Were it not for the bumper crop
of yard signs blooming in
recent weeks, many would be
unaware that we are but a few short
weeks from Missouri’s mid-term primary
elections on August 5th.
Without top offices contested we fixate
on races like U. S. Representative,
Missouri Legislator or County Clerk.
The Edge finds 2014 to be a year of
political fascination regardless of the
offices up for grabs. At some point
over the past few years we’ve gone
from having two primaries for two parties to
having two primaries for three. There now
appear to be the Democrats, the Republicans
and then the other Republicans. The later
comes as a result of the so-called Tea Party
movement that seeks to limit federal government
and move more of the decision-making
and responsibility to the state and local levels.
That message muddles when candidates for
state and local office campaign against
expanding local government. The Edge often
wonders if anybody else has drawn the logical
conclusion that such, by definition, would be
the natural outcome of their national movement’s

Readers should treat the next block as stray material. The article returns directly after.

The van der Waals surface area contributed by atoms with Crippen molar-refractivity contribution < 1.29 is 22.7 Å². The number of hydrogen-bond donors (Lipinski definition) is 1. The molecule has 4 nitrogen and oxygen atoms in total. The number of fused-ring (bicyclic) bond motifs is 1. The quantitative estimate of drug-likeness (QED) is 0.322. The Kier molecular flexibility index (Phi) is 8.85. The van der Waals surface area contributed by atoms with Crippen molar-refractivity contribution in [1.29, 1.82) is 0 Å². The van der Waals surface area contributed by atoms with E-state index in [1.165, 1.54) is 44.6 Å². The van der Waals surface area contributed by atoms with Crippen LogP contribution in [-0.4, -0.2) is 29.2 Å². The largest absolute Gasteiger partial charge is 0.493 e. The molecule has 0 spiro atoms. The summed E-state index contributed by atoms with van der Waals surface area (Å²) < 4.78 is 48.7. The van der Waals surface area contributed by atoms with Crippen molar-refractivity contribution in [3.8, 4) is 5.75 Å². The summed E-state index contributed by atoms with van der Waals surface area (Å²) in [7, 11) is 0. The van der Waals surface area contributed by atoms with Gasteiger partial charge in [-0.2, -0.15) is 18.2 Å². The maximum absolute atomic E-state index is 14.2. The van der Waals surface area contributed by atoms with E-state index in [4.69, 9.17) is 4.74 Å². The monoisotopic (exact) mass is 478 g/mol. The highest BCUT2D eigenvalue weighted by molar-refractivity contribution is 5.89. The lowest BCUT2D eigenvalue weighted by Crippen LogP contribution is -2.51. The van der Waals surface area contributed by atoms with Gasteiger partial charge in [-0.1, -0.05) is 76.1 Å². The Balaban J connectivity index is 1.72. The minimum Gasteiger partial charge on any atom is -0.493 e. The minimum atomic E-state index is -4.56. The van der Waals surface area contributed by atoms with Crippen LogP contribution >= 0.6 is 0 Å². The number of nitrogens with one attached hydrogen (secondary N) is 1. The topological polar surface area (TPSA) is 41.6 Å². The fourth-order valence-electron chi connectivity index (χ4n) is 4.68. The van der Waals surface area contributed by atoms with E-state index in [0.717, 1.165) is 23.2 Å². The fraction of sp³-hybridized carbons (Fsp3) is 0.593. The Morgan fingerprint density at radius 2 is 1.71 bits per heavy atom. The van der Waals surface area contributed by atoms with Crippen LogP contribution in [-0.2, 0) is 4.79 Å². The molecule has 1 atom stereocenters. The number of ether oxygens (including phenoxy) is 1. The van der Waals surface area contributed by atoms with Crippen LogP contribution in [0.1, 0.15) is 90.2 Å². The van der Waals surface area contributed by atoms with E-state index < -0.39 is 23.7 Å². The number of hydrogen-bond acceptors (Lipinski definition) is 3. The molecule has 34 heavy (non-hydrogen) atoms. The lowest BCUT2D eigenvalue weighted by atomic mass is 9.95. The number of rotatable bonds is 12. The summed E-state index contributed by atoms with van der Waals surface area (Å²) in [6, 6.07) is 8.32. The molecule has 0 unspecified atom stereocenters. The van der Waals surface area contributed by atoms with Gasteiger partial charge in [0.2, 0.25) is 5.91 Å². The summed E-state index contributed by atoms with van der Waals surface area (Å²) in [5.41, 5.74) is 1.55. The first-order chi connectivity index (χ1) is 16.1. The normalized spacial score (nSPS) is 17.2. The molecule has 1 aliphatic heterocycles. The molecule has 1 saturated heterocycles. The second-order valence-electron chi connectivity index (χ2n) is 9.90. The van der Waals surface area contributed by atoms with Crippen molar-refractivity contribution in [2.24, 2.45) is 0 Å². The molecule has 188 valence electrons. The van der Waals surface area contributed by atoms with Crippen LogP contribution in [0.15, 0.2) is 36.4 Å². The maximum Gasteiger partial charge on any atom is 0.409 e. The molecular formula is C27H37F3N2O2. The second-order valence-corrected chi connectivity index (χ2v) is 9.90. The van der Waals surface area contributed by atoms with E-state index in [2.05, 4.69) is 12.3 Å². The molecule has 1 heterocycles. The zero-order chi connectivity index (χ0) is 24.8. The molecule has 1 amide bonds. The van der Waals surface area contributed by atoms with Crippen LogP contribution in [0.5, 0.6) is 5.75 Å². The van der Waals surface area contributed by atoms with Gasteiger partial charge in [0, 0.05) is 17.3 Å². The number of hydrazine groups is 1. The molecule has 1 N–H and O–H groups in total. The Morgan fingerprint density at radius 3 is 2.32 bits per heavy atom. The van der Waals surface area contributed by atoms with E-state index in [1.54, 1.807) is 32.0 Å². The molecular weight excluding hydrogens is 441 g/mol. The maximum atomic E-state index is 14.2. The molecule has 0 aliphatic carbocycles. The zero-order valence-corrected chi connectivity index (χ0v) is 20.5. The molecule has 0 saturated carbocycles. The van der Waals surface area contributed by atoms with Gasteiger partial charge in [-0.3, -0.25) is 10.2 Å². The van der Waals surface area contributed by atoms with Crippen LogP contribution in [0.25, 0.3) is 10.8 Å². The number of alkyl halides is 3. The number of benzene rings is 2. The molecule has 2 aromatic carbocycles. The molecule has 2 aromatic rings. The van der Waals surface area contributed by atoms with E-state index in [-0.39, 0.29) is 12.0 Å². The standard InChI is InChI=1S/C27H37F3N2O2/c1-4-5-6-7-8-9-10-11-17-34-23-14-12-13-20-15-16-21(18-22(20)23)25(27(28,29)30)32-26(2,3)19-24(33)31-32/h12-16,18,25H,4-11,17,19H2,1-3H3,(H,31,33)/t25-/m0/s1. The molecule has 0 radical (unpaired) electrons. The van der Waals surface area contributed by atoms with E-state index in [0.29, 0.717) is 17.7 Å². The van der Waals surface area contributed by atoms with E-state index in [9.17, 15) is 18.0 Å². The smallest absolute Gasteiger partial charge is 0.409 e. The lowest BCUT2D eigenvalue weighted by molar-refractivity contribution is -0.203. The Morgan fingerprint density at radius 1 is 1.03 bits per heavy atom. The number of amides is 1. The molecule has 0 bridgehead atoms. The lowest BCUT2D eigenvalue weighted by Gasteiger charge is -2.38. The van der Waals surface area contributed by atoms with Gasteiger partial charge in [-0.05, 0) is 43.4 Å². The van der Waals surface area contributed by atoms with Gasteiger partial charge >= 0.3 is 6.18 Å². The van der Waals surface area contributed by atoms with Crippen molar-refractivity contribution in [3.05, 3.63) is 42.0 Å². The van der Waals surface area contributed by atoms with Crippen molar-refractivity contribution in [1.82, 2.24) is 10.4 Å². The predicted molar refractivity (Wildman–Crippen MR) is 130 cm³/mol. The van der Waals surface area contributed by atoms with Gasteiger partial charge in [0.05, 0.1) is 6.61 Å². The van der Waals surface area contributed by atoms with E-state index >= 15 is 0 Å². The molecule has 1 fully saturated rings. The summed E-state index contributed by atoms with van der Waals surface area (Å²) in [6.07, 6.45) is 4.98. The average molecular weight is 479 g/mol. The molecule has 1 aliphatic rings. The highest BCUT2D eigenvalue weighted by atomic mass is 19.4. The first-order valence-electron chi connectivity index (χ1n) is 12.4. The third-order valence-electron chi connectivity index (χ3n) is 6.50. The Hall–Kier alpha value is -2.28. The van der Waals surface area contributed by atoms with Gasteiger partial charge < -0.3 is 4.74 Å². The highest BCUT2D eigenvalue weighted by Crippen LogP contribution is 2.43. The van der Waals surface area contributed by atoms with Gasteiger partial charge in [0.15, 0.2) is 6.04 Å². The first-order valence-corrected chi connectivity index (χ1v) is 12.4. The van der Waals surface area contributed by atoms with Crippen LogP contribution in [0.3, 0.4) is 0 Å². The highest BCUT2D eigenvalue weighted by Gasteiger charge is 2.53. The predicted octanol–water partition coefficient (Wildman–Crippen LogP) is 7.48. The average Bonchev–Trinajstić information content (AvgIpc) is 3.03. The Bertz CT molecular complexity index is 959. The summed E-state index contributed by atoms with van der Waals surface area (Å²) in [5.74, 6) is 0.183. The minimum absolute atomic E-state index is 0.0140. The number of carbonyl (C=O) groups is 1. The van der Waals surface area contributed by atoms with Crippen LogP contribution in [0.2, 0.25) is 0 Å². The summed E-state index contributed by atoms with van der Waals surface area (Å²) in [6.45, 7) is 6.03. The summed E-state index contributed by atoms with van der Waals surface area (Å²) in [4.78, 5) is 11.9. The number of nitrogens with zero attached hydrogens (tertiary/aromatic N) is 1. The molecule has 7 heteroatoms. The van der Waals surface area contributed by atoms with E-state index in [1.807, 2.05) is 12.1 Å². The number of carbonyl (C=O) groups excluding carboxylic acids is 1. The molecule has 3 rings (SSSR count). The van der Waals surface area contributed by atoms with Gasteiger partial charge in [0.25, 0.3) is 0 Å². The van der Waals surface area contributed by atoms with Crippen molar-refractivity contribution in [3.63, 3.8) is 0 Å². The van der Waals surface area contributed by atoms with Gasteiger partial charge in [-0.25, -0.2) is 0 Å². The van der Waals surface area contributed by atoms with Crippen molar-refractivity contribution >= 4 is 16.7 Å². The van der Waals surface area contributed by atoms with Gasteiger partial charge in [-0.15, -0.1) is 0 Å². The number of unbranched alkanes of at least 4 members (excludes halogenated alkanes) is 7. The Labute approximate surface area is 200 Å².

success. Either these candidates don’t
get it or they’re convinced that the national
Tea Party movement will fail.
Missouri’s other election oddity is the anarchy
caused by term limits for state senators
and legislators. Limits protect we the people
from ourselves: we might be too stupid or too
timid to vote for non-incumbents.
The term limited stumble about in quest of
politician jobs and now swim downstream to
run against the young first-timers for county or
city elected offices.Term limits are a lot like a
company that runs an on the job training program
with great success and then refuses to
hire any of the graduates from the program.
Mark Twain’s friend, Charles Dudley Warner
is the guy who said, “Everybody complains
about the weather but nobody does anything
about it.” Warner also observed that
politicians make strange bedfellows;
an understatement of the fact that
politicians appear to make strange